17 June 2024 • 17:30 - 19:00 Japan Standard Time | Room G5, North - 1F
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The Carruthers Geocorona Observatory is a NASA Heliophysics mission designed to study the variability of Earth’s hydrogen exosphere. Launching in 2025, the Carruthers Geo-Coronal Imager (GCI) will observe the exosphere at Far Ultraviolet wavelengths from an Earth-Sun L1 vantage point. The GCI consists of two co-aligned imagers that simultaneously provide both wide field observations entire exosphere, in addition to high spatial resolution observations near the Earth’s limb. The optical prescription for both the narrow field imager (NFI) and wide field imager (WFI) is discussed, including critical analyses that were performed during the design phase of the project. A deterministic alignment approach was adopted to verify performances of the imagers at visible wavelengths prior to verification in the vacuum ultraviolet. The details of this alignment plan, along with opto-mechanical considerations and requirements are discussed in detail. Finally, we discuss the imaging performance of the system in the ultraviolet utilizing a ground calibration facility previously developed for another NASA spaceflight mission.
13093-122
Author(s): Patrick Côté, Melissa Amenouche, Deborah Lokhorst, NRC-Herzberg Astronomy & Astrophysics (Canada)
17 June 2024 • 17:30 - 19:00 Japan Standard Time | Room G5, North - 1F
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The CASTOR mission is a wide-field, nearly diffraction-limited, 1m-diameter space telescope that is under development by the Canadian Space Agency. Although the telescope optimized for wide-field imaging surveys at UV/blue-optical wavelengths, it also features low- and medium-resolution spectroscopic capabilities over the 150 to 400 nm region, and precision photometers for observations of transiting exoplanets. This presentation will review the mission design, including spacecraft and payload layout, telescope opto-mechanical design, focal plane arrays and spectroscopic instrument packages, thermal control, altitude and data handling, launch plan, orbit maintenance, communications, electronics, and ground support. The talk will also describe the mission development plan and summarize ongoing work designed to increase technology readiness levels associated with several key mission elements, including the optical design, focal plane array, CMOS detectors, and ultraviolet multi-object spectrograph.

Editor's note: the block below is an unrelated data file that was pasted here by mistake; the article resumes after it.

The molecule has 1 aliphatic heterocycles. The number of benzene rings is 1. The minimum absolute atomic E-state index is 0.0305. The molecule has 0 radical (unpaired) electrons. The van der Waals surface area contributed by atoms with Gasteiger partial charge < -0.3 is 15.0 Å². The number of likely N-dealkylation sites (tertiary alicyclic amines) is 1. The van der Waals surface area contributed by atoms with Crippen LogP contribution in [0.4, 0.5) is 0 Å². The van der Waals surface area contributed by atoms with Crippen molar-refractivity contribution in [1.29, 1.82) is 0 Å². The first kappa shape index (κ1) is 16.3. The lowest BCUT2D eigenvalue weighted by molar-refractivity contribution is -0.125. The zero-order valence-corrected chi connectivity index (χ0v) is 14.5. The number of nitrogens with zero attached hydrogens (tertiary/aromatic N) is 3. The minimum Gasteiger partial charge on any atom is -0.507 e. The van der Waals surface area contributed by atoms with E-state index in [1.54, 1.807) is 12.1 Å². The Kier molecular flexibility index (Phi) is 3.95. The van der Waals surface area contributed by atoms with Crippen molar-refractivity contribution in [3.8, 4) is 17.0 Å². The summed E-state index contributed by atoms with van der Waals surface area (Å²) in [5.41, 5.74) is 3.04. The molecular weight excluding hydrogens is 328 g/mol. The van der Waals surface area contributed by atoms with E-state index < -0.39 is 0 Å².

13093-123
Author(s): Joice Mathew, Brad Tucker, Eduardo Trifoni, The Australian National Univ. (Australia)
17 June 2024 • 17:30 - 19:00 Japan Standard Time | Room G5, North - 1F
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A wide-field UV imaging capability is missing in this era of high cadence astronomy even though it can revolutionize our understanding of the transient universe. The recent advancement in UV technologies especially in detector and coating enables the realization of high-throughput small form factor UV payloads for specific science goals. Here we discuss the conceptual development of compact UV imaging payloads for transient observations.
13093-124
Author(s): Ana Inés Gómez de Castro, David Moya, Juan Carlos Vallejo, Univ. Complutense de Madrid (Spain); Ashley Thomson, Tom Conneely, James Milnes, Photek Ltd. (United Kingdom)
17 June 2024 • 17:30 - 19:00 Japan Standard Time | Room G5, North - 1F
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The characterization of the Microchannel plate detector (MCP) of the Far Ultraviolet channel implemented in the imaging instrument on board the WSO-UV observatory is presented. The campaign of qualification tests and the analysis of the results (carried out by the manufacture PHOTEK together with a team from Universidad Complutense de Madrid) cover technical aspects such as quantum efficiency, photon counting uniformity, count rate linearity, spot uniformity, temporal stability or spatial uniformity.